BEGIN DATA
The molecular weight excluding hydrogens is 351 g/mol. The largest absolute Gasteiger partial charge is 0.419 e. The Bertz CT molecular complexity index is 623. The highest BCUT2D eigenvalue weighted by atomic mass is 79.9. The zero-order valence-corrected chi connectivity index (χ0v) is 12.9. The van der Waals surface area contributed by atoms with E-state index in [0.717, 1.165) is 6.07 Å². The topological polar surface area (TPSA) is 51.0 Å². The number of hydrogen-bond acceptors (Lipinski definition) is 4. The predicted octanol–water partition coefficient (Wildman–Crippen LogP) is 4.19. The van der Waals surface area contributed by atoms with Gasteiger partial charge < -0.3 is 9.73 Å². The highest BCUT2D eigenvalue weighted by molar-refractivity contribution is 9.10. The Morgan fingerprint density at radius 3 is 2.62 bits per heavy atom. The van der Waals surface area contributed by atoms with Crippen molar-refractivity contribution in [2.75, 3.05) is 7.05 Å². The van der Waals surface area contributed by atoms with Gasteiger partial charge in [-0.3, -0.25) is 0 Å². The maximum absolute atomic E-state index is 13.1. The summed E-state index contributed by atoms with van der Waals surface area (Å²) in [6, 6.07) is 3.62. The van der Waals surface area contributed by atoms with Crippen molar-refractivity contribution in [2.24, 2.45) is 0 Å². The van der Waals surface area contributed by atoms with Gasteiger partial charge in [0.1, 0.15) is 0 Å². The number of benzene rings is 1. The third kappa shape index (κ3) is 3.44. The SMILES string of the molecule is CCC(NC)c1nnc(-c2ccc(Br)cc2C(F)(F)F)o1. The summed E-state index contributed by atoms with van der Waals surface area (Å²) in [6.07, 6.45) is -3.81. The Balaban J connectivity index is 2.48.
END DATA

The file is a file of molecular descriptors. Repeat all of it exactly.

The molecular weight excluding hydrogens is 351 g/mol. The largest absolute Gasteiger partial charge is 0.419 e. The Bertz CT molecular complexity index is 623. The highest BCUT2D eigenvalue weighted by atomic mass is 79.9. The zero-order valence-corrected chi connectivity index (χ0v) is 12.9. The van der Waals surface area contributed by atoms with E-state index in [0.717, 1.165) is 6.07 Å². The topological polar surface area (TPSA) is 51.0 Å². The number of hydrogen-bond acceptors (Lipinski definition) is 4. The predicted octanol–water partition coefficient (Wildman–Crippen LogP) is 4.19. The van der Waals surface area contributed by atoms with Gasteiger partial charge < -0.3 is 9.73 Å². The highest BCUT2D eigenvalue weighted by molar-refractivity contribution is 9.10. The Morgan fingerprint density at radius 3 is 2.62 bits per heavy atom. The van der Waals surface area contributed by atoms with Crippen molar-refractivity contribution in [2.75, 3.05) is 7.05 Å². The van der Waals surface area contributed by atoms with Gasteiger partial charge in [-0.3, -0.25) is 0 Å². The maximum absolute atomic E-state index is 13.1. The summed E-state index contributed by atoms with van der Waals surface area (Å²) in [6, 6.07) is 3.62. The van der Waals surface area contributed by atoms with Crippen molar-refractivity contribution in [2.24, 2.45) is 0 Å². The van der Waals surface area contributed by atoms with Gasteiger partial charge in [0.1, 0.15) is 0 Å². The number of benzene rings is 1. The third kappa shape index (κ3) is 3.44. The SMILES string of the molecule is CCC(NC)c1nnc(-c2ccc(Br)cc2C(F)(F)F)o1. The summed E-state index contributed by atoms with van der Waals surface area (Å²) in [6.07, 6.45) is -3.81. The Balaban J connectivity index is 2.48.